The MVC model can be found in UI toolkits such as Nokia's Qt, Apple's Cocoa, Java Swing, and MFC library.
When we write an iPhone app, we have to deal with MVC all the time. iPhone SDK Tutorials
The Model talks to the controller and the controller can manipulate the model. The View can manipulate the Controller and the Controller can set the value of the View state. Note that we do not have any arrow between the Model and the View.
We have a Controller in the middle with Model in the left and the view in the right side. The controller has outlets so that it can talk to the View and Model. The View may have buttons or sliders that can send the actions. Essentially, actions go from the window to the Controller so that the Controller can do whatever it needs.
Models: Content Providers.
Data Managers that are the recommended form of inter-application data sharing.
This is the application's primary user interface component. Every individual screen of an Android application is derived from the Activity Java class (android.app.Activity).
They are containers for Views (android.view.View).
These are background components that behave like UNIX daemons and Windows services. They run invisibly and perform ongoing unattended processing.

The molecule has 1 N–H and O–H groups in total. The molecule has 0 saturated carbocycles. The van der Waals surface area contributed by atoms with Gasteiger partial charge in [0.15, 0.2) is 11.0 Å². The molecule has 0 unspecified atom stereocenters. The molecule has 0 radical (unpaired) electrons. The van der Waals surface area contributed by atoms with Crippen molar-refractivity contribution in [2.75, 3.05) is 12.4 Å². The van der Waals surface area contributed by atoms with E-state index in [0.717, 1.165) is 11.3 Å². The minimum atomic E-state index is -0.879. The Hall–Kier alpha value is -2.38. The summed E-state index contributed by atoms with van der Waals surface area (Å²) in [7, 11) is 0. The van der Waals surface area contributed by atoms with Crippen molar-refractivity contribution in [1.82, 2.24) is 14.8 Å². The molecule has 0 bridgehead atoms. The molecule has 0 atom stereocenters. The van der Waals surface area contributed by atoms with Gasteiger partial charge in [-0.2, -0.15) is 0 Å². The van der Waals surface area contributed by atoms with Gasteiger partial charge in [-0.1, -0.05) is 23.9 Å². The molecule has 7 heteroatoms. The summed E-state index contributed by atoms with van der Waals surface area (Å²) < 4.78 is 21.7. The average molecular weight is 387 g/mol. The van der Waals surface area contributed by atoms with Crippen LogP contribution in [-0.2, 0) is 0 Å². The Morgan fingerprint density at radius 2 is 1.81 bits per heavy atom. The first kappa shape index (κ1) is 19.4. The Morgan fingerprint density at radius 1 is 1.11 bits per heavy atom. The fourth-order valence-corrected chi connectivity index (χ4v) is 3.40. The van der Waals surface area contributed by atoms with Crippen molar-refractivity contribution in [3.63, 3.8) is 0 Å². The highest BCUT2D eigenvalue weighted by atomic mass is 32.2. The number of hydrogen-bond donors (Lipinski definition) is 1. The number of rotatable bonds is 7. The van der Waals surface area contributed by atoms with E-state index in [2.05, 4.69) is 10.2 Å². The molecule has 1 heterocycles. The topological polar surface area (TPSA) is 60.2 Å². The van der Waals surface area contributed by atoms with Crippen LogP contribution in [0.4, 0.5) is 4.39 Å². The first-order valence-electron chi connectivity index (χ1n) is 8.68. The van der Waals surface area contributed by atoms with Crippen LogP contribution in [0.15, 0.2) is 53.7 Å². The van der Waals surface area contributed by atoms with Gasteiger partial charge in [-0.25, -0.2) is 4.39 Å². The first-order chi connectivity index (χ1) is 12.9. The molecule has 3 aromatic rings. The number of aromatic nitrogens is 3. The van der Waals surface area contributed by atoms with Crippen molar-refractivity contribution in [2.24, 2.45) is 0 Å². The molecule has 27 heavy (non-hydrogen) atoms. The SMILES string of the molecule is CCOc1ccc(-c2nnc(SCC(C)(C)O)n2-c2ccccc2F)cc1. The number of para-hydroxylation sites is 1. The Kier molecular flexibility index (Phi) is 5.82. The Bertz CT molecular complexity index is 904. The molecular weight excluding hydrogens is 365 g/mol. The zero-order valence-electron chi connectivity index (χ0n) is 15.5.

Python's web service framework also based on MVC.
For more info, visit MVC - Hello World Django.
- Martin Fowler's GUI Architectures
- Qt 5 - Model/View Programming.
Qt's MVC is not exactly follow conventional MVC (if there is any clear cut), but it works wonderfully within Qt's framework. Their Controller is merged into View.
If the view and the controller objects are combined, the result is the model/view architecture. This still separates the way that data is stored from the way that it is presented to the user, but provides a simpler framework based on the same principles. This separation makes it possible to display the same data in several different views, and to implement new types of views, without changing the underlying data structures. To allow flexible handling of user input, we introduce the concept of the delegate. The advantage of having a delegate in this framework is that it allows the way items of data are rendered and edited to be customized.However, it's worth investigating their approach of using "delegate" with their Model/View pattern.
- Qt 5 MVC - ModelView with QListView and QStringListModel
- Qt 5 MVC - ModelView with QTreeView and QDirModel
- Qt 5 MVC - ModelView with QTreeView and QFileSystemModel
- Qt 5 MVC - ModelView with QTableView and QItemDelegate
- Django - RESTful Web Framework (Python)
- Laravel - RESTful Web Framework (PHP)
- Ruby on Rails - RESTful Web Framework (Ruby)
There are MVC patterns that can be found in other programming languages. The followings are my tutorials for Web Services Framework:
Ph.D. / Golden Gate Ave, San Francisco / Seoul National Univ / Carnegie Mellon / UC Berkeley / DevOps / Deep Learning / Visualization